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Archaeological Survey of India springs into action after sant dreams of treasure

Wednesday, 16 October 2013 - 9:42am IST | Place: Lucknow | Agency: dna

Excavation at a dilapidated fort in UP'™s Unnao district will be carried out on to ascertain whether it indeed has 1,000 tonnes of gold.
  • Uday Mohite dna

It may sound bizarre, but it’s true. The Archaeological Survey of India (ASI) will begin excavation at a dilapidated fort in Unnao district from Friday under elaborate security arrangements to confirm whether the huge underground gold deposit that a local ‘sant’ has dreamt of actually exists. The treasure that the sant has talked of is no ordinary repository – it’s estimated to be one thousand tonnes, enough to recharge the country’s sagging economy and value of the rupee against the US dollar. (India’s present gold reserve is 614 tonnes.)

The sant Shobhan Sarkar, known to have preternatural powers, recently wrote to the Unnao district magistrate (DM), the state government and Union minister of state Charan Das Mahant that the erstwhile Raja of Daudiyakheda estate Raja Rao Ram Baksh Singh had told him in a dream that 1,000 tonnes of gold was buried under the fort, and that it should be handed over to the government.

While local officials and the state government perhaps took it as a joke, the Union minister, well aware of Sarkar’s uncanny powers, asked the ASI to look into it. The ASI’s preliminary survey established that there was indeed a huge deposit of some metal under the ground at the spot the ‘sant’ had indicated.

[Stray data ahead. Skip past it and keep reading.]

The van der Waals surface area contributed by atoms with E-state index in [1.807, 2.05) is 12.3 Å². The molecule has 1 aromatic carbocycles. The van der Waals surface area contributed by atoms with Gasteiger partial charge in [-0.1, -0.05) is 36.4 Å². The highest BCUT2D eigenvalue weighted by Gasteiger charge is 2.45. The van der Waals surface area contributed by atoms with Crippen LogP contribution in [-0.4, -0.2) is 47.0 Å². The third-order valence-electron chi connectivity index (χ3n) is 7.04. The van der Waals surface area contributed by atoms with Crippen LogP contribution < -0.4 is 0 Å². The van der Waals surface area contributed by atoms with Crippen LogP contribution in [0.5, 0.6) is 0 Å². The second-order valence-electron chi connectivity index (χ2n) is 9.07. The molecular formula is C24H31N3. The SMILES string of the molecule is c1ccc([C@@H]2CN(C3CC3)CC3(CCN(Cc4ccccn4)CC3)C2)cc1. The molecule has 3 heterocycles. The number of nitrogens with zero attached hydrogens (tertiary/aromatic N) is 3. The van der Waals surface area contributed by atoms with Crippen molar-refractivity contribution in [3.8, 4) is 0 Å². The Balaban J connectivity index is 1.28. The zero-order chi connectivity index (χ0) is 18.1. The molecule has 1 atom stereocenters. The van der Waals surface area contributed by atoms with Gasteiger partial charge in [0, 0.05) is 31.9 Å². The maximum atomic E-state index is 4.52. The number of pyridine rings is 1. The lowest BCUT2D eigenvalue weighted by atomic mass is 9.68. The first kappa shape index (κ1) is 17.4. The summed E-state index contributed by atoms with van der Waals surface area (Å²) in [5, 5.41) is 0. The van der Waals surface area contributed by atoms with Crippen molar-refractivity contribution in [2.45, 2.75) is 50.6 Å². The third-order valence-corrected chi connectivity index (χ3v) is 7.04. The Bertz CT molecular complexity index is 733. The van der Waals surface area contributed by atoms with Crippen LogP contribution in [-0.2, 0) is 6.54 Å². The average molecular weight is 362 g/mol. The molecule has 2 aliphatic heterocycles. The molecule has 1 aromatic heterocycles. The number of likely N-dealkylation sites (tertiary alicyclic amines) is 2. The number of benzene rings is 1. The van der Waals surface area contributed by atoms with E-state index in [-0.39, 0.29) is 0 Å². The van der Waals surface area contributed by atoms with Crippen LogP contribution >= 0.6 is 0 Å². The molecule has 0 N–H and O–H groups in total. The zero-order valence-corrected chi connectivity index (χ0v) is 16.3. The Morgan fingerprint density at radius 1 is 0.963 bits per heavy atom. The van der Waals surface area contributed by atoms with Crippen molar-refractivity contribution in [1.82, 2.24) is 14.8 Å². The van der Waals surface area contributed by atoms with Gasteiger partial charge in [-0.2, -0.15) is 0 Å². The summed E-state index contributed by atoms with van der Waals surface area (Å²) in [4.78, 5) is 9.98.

Though ASI personnel connected with this survey are tight-lipped about the findings, an official said on condition of anonymity that digging between 10 and 20 metres had revealed the presence of “highly conductive” material which could be either gold or silver. “The magnetic frequency we got in the area indicates that the material could be over a thousand tones,” he said.

Raja Rao Ram Baksh Singh is a legendary figure in the area and there are many fables connected to him. The king is known to have fought off the British forces in 1857. After the British suffered heavy casualties, they returned with reinforcements and virtually reduced the fort to ruins with heavy canon fire. The Raja was caught and hanged to death.

According to local folklore, says Ajay Pal Singh, village head of Sangrampur under which the Daudiyakheda estate falls, the Raja had a foreboding of his end at the hands of the British, and had already buried his treasure. Sant Shobhan Sarkar has told the Union minister that the Raja’s spirit was still wandering around the fort, and that it would not be free unless the treasure is taken over by the government. This is what one of the sant’s old disciples Om Ji Maharaj told the media since Sarkar has strictly refused to meet any journalist or allow any camera or mobile inside his ashram.

Though the reality of the treasure will be revealed only after the excavation, locals are ready with a wish list already. In a letter to the Unnao DM, village pradhan Ajay Pal Singh has said 20% of the treasure should be spent on developing the area. The demand list includes a railway station, hospital, engineering college, industrial area, solar power plant and a Central government job for one member of each family in the village.

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